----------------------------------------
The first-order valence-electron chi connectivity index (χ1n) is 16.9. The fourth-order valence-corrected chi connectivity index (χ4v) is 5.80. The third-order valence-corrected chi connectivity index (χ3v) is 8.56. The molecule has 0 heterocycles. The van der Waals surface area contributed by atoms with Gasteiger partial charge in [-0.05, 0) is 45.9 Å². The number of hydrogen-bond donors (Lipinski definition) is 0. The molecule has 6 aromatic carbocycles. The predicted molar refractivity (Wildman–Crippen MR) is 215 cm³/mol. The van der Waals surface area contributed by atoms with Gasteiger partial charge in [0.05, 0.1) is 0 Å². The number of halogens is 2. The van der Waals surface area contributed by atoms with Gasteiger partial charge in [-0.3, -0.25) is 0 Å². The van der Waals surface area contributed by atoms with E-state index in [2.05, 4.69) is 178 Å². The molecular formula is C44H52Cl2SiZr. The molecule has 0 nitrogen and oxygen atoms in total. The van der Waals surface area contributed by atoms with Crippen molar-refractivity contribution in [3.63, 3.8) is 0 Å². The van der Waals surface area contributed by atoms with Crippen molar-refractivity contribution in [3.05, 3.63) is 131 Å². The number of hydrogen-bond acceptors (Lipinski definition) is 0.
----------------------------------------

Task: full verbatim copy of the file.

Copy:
The first-order valence-electron chi connectivity index (χ1n) is 16.9. The fourth-order valence-corrected chi connectivity index (χ4v) is 5.80. The third-order valence-corrected chi connectivity index (χ3v) is 8.56. The molecule has 0 heterocycles. The van der Waals surface area contributed by atoms with Gasteiger partial charge in [-0.05, 0) is 45.9 Å². The number of hydrogen-bond donors (Lipinski definition) is 0. The molecule has 6 aromatic carbocycles. The predicted molar refractivity (Wildman–Crippen MR) is 215 cm³/mol. The van der Waals surface area contributed by atoms with Gasteiger partial charge in [0.05, 0.1) is 0 Å². The number of halogens is 2. The van der Waals surface area contributed by atoms with Gasteiger partial charge in [-0.3, -0.25) is 0 Å². The van der Waals surface area contributed by atoms with E-state index in [2.05, 4.69) is 178 Å². The molecular formula is C44H52Cl2SiZr. The molecule has 0 nitrogen and oxygen atoms in total. The van der Waals surface area contributed by atoms with Crippen molar-refractivity contribution in [3.63, 3.8) is 0 Å². The van der Waals surface area contributed by atoms with Crippen molar-refractivity contribution in [3.05, 3.63) is 131 Å². The number of hydrogen-bond acceptors (Lipinski definition) is 0.